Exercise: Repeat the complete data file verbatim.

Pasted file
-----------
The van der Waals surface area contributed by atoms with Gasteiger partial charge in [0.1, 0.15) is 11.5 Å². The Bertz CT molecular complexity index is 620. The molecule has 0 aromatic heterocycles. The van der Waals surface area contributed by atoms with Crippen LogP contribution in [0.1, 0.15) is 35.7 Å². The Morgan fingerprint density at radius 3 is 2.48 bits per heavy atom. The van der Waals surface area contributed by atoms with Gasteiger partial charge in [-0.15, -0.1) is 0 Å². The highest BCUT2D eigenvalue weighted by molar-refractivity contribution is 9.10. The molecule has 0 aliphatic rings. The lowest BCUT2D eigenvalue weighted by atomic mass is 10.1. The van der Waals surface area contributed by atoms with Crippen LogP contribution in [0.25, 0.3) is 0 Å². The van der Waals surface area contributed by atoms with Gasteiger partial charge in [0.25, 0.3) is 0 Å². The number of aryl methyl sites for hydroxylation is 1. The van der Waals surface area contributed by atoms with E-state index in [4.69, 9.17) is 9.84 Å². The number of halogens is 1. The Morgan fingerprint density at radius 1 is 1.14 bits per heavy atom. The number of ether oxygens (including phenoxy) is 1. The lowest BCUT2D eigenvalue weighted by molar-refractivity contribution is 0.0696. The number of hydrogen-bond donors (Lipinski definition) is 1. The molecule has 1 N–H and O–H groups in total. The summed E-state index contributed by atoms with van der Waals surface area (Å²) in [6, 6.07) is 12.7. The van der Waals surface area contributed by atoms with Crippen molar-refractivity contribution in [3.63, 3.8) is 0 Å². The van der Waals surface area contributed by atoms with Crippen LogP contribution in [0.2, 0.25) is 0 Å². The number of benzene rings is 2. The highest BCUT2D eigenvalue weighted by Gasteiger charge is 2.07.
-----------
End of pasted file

The van der Waals surface area contributed by atoms with Gasteiger partial charge in [0.1, 0.15) is 11.5 Å². The Bertz CT molecular complexity index is 620. The molecule has 0 aromatic heterocycles. The van der Waals surface area contributed by atoms with Crippen LogP contribution in [0.1, 0.15) is 35.7 Å². The Morgan fingerprint density at radius 3 is 2.48 bits per heavy atom. The van der Waals surface area contributed by atoms with Gasteiger partial charge in [-0.15, -0.1) is 0 Å². The highest BCUT2D eigenvalue weighted by molar-refractivity contribution is 9.10. The molecule has 0 aliphatic rings. The lowest BCUT2D eigenvalue weighted by atomic mass is 10.1. The van der Waals surface area contributed by atoms with Crippen LogP contribution in [0.25, 0.3) is 0 Å². The van der Waals surface area contributed by atoms with Gasteiger partial charge in [0.25, 0.3) is 0 Å². The number of aryl methyl sites for hydroxylation is 1. The van der Waals surface area contributed by atoms with E-state index in [4.69, 9.17) is 9.84 Å². The number of halogens is 1. The Morgan fingerprint density at radius 1 is 1.14 bits per heavy atom. The number of ether oxygens (including phenoxy) is 1. The lowest BCUT2D eigenvalue weighted by molar-refractivity contribution is 0.0696. The number of hydrogen-bond donors (Lipinski definition) is 1. The molecule has 1 N–H and O–H groups in total. The summed E-state index contributed by atoms with van der Waals surface area (Å²) in [6, 6.07) is 12.7. The van der Waals surface area contributed by atoms with Crippen molar-refractivity contribution in [3.63, 3.8) is 0 Å². The van der Waals surface area contributed by atoms with Crippen LogP contribution in [0.2, 0.25) is 0 Å². The number of benzene rings is 2. The highest BCUT2D eigenvalue weighted by Gasteiger charge is 2.07.